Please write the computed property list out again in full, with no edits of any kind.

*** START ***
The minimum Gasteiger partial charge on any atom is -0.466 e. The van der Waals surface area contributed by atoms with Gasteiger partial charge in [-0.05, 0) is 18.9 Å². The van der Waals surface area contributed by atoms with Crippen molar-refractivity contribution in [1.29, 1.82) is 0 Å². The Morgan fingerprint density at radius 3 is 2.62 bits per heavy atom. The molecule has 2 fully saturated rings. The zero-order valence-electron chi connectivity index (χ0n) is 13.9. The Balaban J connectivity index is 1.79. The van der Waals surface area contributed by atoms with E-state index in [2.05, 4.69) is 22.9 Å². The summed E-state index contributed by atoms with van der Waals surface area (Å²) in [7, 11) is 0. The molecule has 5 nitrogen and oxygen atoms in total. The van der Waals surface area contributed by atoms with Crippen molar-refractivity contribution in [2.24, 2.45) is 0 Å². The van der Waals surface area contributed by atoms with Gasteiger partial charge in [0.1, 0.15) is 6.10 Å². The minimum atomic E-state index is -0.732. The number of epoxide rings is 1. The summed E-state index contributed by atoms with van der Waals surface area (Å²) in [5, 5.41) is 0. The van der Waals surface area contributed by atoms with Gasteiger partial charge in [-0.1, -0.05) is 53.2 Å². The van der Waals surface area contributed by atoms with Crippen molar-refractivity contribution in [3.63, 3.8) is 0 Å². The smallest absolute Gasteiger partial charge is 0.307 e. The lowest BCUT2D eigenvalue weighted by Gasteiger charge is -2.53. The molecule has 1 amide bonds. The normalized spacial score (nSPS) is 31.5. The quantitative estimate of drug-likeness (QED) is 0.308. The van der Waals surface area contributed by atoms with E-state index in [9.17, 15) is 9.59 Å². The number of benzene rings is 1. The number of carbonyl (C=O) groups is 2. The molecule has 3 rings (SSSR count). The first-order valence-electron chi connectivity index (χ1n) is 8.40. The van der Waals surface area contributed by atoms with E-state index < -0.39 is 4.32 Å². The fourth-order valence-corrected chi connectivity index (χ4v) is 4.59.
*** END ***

The minimum Gasteiger partial charge on any atom is -0.466 e. The van der Waals surface area contributed by atoms with Gasteiger partial charge in [-0.05, 0) is 18.9 Å². The van der Waals surface area contributed by atoms with Crippen molar-refractivity contribution in [1.29, 1.82) is 0 Å². The Morgan fingerprint density at radius 3 is 2.62 bits per heavy atom. The molecule has 2 fully saturated rings. The zero-order valence-electron chi connectivity index (χ0n) is 13.9. The Balaban J connectivity index is 1.79. The van der Waals surface area contributed by atoms with E-state index in [2.05, 4.69) is 22.9 Å². The summed E-state index contributed by atoms with van der Waals surface area (Å²) in [7, 11) is 0. The molecule has 5 nitrogen and oxygen atoms in total. The van der Waals surface area contributed by atoms with Crippen molar-refractivity contribution in [2.24, 2.45) is 0 Å². The van der Waals surface area contributed by atoms with Gasteiger partial charge in [0.1, 0.15) is 6.10 Å². The minimum atomic E-state index is -0.732. The number of epoxide rings is 1. The summed E-state index contributed by atoms with van der Waals surface area (Å²) in [5, 5.41) is 0. The van der Waals surface area contributed by atoms with Gasteiger partial charge in [-0.1, -0.05) is 53.2 Å². The van der Waals surface area contributed by atoms with Crippen molar-refractivity contribution in [3.63, 3.8) is 0 Å². The smallest absolute Gasteiger partial charge is 0.307 e. The lowest BCUT2D eigenvalue weighted by Gasteiger charge is -2.53. The molecule has 1 amide bonds. The normalized spacial score (nSPS) is 31.5. The quantitative estimate of drug-likeness (QED) is 0.308. The van der Waals surface area contributed by atoms with E-state index in [9.17, 15) is 9.59 Å². The number of benzene rings is 1. The number of carbonyl (C=O) groups is 2. The molecule has 3 rings (SSSR count). The first-order valence-electron chi connectivity index (χ1n) is 8.40. The van der Waals surface area contributed by atoms with E-state index < -0.39 is 4.32 Å². The fourth-order valence-corrected chi connectivity index (χ4v) is 4.59.